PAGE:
But the DoD then shifted its tone again just a few days later. Trump-appointee Defense Secretary Mark Esper - who at that point had been at his job for 11 days - said he would be investigating JEDI.
Smith, the same spokesperson, said: “Keeping his promise to Members of Congress and the American public, Secretary Esper is looking at the Joint Enterprise Defense Infrastructure (JEDI) program. No decision will be made on the program until he has completed his examination.”
But, months later, Esper appeared to have remembered something crucial - his son works at IBM. “Although not legally required to, he has removed himself from participating in any decision-making following the information meetings, due to his adult son’s employment with one of the original contract applicants," the DoD said earlier this week (Oct 22).
At the time, the DoD said that the investigation would continue under Deputy Secretary David Norquist. It is not clear if the investigation is officially over, although three days into Norquist's investigation the contract was awarded to Microsoft.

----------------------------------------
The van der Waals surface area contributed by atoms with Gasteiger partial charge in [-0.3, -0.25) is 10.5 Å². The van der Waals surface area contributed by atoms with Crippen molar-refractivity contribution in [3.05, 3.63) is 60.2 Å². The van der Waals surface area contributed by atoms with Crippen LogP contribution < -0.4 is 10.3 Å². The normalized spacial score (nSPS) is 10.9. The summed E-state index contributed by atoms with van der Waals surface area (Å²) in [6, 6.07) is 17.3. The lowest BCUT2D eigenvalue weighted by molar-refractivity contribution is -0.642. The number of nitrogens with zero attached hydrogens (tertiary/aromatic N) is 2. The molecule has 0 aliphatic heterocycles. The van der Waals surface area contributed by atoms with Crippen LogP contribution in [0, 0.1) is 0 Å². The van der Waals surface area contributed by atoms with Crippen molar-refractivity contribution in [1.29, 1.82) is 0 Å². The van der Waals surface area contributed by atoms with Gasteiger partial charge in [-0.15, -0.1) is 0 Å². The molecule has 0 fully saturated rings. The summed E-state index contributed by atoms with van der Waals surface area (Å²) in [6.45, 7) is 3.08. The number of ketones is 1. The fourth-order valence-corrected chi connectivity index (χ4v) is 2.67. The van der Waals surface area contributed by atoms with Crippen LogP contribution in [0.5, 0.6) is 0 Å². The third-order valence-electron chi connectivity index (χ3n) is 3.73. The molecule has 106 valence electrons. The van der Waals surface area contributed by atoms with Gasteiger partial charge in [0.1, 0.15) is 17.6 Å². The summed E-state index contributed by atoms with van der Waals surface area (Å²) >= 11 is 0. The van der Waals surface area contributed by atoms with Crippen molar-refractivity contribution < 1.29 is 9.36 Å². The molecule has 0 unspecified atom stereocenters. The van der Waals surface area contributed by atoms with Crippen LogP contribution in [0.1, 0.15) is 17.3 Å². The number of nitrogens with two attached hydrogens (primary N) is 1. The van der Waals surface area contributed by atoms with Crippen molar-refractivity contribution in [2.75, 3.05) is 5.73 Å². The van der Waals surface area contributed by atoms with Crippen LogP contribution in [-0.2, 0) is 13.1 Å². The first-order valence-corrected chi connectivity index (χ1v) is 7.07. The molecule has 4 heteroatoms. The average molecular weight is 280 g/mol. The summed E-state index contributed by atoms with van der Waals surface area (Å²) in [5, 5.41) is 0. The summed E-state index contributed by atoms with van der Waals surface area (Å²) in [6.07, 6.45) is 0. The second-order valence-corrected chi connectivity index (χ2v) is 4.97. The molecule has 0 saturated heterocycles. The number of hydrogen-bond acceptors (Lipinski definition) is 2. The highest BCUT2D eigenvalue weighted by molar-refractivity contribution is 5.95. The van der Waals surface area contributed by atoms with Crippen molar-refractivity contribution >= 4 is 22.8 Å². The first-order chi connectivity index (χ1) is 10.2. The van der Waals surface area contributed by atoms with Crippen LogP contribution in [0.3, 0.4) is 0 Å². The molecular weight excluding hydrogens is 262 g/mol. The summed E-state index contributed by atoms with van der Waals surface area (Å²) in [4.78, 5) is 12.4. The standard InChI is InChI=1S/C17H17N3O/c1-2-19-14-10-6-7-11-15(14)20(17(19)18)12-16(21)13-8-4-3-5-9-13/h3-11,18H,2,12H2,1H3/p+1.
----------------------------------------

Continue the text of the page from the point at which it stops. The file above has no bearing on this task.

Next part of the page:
"Prior to the award, the department conferred with the DoD Inspector General, which informed the decision to proceed," the DoD said in a statement.
Amazon said in a statement that it was "surprised about this conclusion," adding that a "detailed assessment purely on the comparative offerings” would “clearly lead to a different conclusion."
Microsoft has yet to comment - but, while it has reason to celebrate, may also face further employee protests over the contract.
"Many Microsoft employees don’t believe that what we build should be used for waging war. When we decided to work at Microsoft, we were doing so in the hopes of “empowering every person on the planet to achieve more,” not with the intent of ending lives and enhancing lethality," a group of employees wrote in an open letter last year.
"For those who say that another company will simply pick up JEDI where Microsoft leaves it, we would ask workers at that company to do the same. A race to the bottom is not an ethical position. Like those who took action at Google, Salesforce, and Amazon, we ask all employees of tech companies to ask how your work will be used, where it will be applied, and act according to your principles."